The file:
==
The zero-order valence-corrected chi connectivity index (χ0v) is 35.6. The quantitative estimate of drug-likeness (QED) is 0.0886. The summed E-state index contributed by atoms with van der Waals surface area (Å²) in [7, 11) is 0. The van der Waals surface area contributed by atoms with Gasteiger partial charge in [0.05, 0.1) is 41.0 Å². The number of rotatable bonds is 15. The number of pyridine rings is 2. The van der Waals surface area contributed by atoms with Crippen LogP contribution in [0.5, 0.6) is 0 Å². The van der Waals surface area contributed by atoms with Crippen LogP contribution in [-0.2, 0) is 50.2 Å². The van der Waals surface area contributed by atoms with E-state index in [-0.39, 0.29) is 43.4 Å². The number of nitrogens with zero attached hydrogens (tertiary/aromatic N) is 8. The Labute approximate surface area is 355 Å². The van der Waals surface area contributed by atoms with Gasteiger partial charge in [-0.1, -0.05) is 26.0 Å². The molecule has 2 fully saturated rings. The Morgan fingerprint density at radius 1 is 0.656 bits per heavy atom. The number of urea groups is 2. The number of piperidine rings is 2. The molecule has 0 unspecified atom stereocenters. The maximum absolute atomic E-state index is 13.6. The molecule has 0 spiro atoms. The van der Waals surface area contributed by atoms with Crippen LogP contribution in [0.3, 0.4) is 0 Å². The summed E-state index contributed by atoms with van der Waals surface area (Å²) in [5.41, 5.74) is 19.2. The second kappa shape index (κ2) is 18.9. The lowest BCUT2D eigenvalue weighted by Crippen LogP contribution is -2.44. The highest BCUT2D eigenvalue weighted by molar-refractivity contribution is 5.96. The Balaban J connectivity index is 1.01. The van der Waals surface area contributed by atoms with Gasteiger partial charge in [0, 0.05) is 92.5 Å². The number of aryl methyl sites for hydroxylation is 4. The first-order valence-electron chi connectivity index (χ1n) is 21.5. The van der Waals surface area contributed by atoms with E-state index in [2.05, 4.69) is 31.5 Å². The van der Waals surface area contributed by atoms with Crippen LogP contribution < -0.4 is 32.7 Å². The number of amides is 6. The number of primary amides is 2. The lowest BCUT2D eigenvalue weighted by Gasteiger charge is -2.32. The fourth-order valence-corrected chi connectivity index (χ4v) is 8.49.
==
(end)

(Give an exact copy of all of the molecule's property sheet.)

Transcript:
The zero-order valence-corrected chi connectivity index (χ0v) is 35.6. The quantitative estimate of drug-likeness (QED) is 0.0886. The summed E-state index contributed by atoms with van der Waals surface area (Å²) in [7, 11) is 0. The van der Waals surface area contributed by atoms with Gasteiger partial charge in [0.05, 0.1) is 41.0 Å². The number of rotatable bonds is 15. The number of pyridine rings is 2. The van der Waals surface area contributed by atoms with Crippen LogP contribution in [0.5, 0.6) is 0 Å². The van der Waals surface area contributed by atoms with Crippen LogP contribution in [-0.2, 0) is 50.2 Å². The van der Waals surface area contributed by atoms with E-state index in [-0.39, 0.29) is 43.4 Å². The number of nitrogens with zero attached hydrogens (tertiary/aromatic N) is 8. The Labute approximate surface area is 355 Å². The van der Waals surface area contributed by atoms with Gasteiger partial charge in [-0.1, -0.05) is 26.0 Å². The molecule has 2 fully saturated rings. The Morgan fingerprint density at radius 1 is 0.656 bits per heavy atom. The number of urea groups is 2. The number of piperidine rings is 2. The molecule has 0 unspecified atom stereocenters. The maximum absolute atomic E-state index is 13.6. The molecule has 0 spiro atoms. The van der Waals surface area contributed by atoms with Crippen LogP contribution in [0.3, 0.4) is 0 Å². The summed E-state index contributed by atoms with van der Waals surface area (Å²) in [5.41, 5.74) is 19.2. The second kappa shape index (κ2) is 18.9. The lowest BCUT2D eigenvalue weighted by Crippen LogP contribution is -2.44. The highest BCUT2D eigenvalue weighted by molar-refractivity contribution is 5.96. The Balaban J connectivity index is 1.01. The van der Waals surface area contributed by atoms with Gasteiger partial charge in [0, 0.05) is 92.5 Å². The number of aryl methyl sites for hydroxylation is 4. The first-order valence-electron chi connectivity index (χ1n) is 21.5. The van der Waals surface area contributed by atoms with E-state index in [2.05, 4.69) is 31.5 Å². The van der Waals surface area contributed by atoms with Crippen LogP contribution < -0.4 is 32.7 Å². The number of amides is 6. The number of primary amides is 2. The lowest BCUT2D eigenvalue weighted by Gasteiger charge is -2.32. The fourth-order valence-corrected chi connectivity index (χ4v) is 8.49.